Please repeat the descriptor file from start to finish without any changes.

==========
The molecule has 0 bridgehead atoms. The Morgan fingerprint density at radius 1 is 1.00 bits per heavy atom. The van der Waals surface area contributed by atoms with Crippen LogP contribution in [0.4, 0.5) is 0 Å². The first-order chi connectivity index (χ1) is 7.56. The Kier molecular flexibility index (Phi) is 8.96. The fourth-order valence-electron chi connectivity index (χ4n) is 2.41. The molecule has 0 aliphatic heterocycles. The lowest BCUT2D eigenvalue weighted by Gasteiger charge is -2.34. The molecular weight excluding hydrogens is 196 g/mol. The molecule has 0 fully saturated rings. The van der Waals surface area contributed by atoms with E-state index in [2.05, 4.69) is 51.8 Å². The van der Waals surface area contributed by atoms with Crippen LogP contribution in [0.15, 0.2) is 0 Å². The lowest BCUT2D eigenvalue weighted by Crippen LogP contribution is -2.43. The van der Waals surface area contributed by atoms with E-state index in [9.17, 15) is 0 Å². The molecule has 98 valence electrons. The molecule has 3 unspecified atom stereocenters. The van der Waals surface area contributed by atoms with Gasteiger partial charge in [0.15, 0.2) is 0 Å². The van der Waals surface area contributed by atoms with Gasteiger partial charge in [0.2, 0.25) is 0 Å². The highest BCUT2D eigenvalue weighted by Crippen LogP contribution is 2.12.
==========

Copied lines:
The molecule has 0 bridgehead atoms. The Morgan fingerprint density at radius 1 is 1.00 bits per heavy atom. The van der Waals surface area contributed by atoms with Crippen LogP contribution in [0.4, 0.5) is 0 Å². The first-order chi connectivity index (χ1) is 7.56. The Kier molecular flexibility index (Phi) is 8.96. The fourth-order valence-electron chi connectivity index (χ4n) is 2.41. The molecule has 0 aliphatic heterocycles. The lowest BCUT2D eigenvalue weighted by Gasteiger charge is -2.34. The molecular weight excluding hydrogens is 196 g/mol. The molecule has 0 fully saturated rings. The van der Waals surface area contributed by atoms with E-state index in [2.05, 4.69) is 51.8 Å². The van der Waals surface area contributed by atoms with Crippen LogP contribution in [0.15, 0.2) is 0 Å². The lowest BCUT2D eigenvalue weighted by Crippen LogP contribution is -2.43. The van der Waals surface area contributed by atoms with E-state index in [9.17, 15) is 0 Å². The molecule has 98 valence electrons. The molecule has 3 unspecified atom stereocenters. The van der Waals surface area contributed by atoms with Gasteiger partial charge in [0.15, 0.2) is 0 Å². The van der Waals surface area contributed by atoms with Gasteiger partial charge in [0.2, 0.25) is 0 Å². The highest BCUT2D eigenvalue weighted by Crippen LogP contribution is 2.12.